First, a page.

How Do You Know What Kind of Feed to Give Your Chickens?

Reader Contribution by Shelby Devore and Farminence
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A trip to your local feed store can leave you scratching your head if you’re trying to buy chicken feed. There are so many options available: grower, laying pellets, starter, scratch grains, organic, medicated. How do you know which one to get?

The best way to determine the feed that is suited to your chickens is to figure out what the different feeds are. After you know what the feeds are, you can purchase the right feed with confidence.

Feeding for Age Groups

If you’re buying feed for the first time, there’s a high chance that you’ve got chicks. One of the ways that you can sort feed out is by the feeding stage, or age group of the chickens it is made for. 

Up to 8 weeks old. Chick feed is often called starter feed. Starter feed usually comes in a small crumble so that young chicks can eat it easily. Starter feed has a high amount of protein to support the rapid growth that baby chicks go through. Starter feed can be fed to chicks from day one until they are about 6 to 8 weeks old.

After chicks are 6 to 8 weeks old, you’ll want to switch them over to a grower feed if you can find it. Grower usually comes in a pellet and has a slightly smaller amount of protein. Although the chicks are still growing and maturing, they don’t require quite as much protein at this stage. Grower feed is provided until chicks are about 16 weeks old.

Chicks that are around 16 weeks old can be swapped to an adult feed. If you have egg-laying chickens (and not meat chickens) then you’ll want to put them on a layer pellet. Sometimes you’ll hear this referred to as ‘laying rations’ in older feed stores. Laying rations can be fed to both hens and roosters, so don’t worry if you have both. Laying rations provide protein and energy. It also has added calcium to ensure healthy eggshell production.

Feeding for Bird Types

You may need to consider the type of bird that you’re raising when you’re purchasing feed. Egg layer breeds can follow the feeding guidelines listed above. Meat chickens need to be fed differently.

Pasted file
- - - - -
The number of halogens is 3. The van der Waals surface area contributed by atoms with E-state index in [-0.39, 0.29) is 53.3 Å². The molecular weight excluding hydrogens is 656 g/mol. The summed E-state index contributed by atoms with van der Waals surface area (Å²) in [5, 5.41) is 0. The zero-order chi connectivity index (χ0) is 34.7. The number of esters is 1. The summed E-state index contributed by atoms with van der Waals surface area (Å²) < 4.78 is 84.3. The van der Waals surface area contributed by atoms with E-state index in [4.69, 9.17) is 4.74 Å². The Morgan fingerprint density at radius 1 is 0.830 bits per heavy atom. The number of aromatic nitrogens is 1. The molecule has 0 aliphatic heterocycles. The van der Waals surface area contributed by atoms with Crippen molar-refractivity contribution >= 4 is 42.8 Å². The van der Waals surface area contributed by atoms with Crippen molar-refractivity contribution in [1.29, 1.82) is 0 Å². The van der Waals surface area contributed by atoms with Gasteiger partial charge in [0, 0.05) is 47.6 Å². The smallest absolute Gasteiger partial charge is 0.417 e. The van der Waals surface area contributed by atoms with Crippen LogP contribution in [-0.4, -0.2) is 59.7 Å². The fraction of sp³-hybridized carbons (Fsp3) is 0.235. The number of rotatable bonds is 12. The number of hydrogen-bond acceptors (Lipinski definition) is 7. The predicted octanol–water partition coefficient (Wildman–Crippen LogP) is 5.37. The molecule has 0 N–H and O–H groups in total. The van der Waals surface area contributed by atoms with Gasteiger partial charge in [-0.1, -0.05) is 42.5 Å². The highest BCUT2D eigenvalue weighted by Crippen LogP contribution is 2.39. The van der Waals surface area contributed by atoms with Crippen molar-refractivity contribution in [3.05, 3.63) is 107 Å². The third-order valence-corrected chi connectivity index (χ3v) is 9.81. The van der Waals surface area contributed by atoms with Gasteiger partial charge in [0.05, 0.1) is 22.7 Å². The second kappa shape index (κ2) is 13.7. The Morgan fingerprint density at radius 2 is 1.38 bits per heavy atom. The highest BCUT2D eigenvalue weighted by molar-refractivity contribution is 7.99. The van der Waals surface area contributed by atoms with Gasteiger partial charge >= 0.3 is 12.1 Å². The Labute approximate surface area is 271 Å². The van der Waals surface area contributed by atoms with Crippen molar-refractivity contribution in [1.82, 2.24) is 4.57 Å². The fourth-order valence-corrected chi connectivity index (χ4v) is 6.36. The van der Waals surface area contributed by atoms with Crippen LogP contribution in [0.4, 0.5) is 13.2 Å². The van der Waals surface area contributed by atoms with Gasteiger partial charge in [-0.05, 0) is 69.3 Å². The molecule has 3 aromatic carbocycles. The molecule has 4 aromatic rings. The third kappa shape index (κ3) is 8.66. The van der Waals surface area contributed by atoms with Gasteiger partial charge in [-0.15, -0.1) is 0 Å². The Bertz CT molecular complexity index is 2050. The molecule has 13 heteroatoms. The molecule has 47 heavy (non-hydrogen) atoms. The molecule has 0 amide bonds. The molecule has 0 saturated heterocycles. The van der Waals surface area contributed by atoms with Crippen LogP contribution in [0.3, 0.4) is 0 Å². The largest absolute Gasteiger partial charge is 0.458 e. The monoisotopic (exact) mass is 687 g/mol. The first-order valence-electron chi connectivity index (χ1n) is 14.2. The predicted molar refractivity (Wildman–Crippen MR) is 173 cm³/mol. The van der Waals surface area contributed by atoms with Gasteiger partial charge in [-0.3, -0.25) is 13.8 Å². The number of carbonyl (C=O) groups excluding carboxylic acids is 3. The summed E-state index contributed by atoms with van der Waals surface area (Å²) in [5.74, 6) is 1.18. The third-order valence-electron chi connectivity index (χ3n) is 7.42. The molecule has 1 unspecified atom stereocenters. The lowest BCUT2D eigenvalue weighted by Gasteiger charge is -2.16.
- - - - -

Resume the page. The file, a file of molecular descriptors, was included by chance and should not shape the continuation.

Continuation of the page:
Meat chickens grow and mature very quickly so they will need a feed that is going to support that rapid growth. Look for feeds that are labeled for meat birds or that have a protein content above 20%. You can find meat bird feed in both crumbles for young chicks and pellets for older birds. 

A word of caution: Just because you can purchase meat bird feed with excessive protein contents (26 to 28%) doesn’t mean that you should. This can lead to extreme muscle growth that outgrows the heart and lungs. Unfortunately, this causes an often fatal condition called ascites or water belly. Ascites is very hard to treat and is much easier to prevent than to treat.

Meat birds can have the same feed throughout their entire lifetime.

Other Feed Considerations

Medicated chicken feed. Some chicken feed is medicated, some is not. The medication that is in medicated feed is a coccidiostat. Young chicks are subject to developing coccidiosis from bacteria. The medication in the feed helps to prevent infections while the young chick’s immune system is still developing. You can purchase non-medicated feed. If you choose to purchase non-medicated feed, you’ll want to keep a closer eye on your chicks to make sure that they aren’t developing infections.

Organic feeds are made with ingredients that are free of chemicals, pesticides, genetically modified organisms (GMOs) and any other additives that aren’t natural. There is much controversy surrounding the organic/non-organic debate and I won’t go into whether it’s justified or not. If you want the peace of mind in purchasing and feeding organic feed, be prepared to pay a higher price tag. Organic ingredients require more human labor and therefore come at a higher cost.

Scratch grains, treats and supplements are also readily available for chickens. These things should be used sparingly and are not a replacement for the proper diet of a chicken.  Make sure that your chickens always have access to grit for proper digestion. If they don’t, provide them with a bowl of oyster shell that they can freely eat to provide grit. Feed treats and scratch grains after they have eaten their normal feed so that they don’t spoil their appetite for their feed.

Dive into chicken feed more at

Shelby DeVore is an agricultural enthusiast that enjoys writing about gardening, raising livestock and simple living. You can read her most recent posts on or follow Farminence on Pinterest and Twitter. Read all of Shelby’s MOTHER EARTH NEWS posts here.

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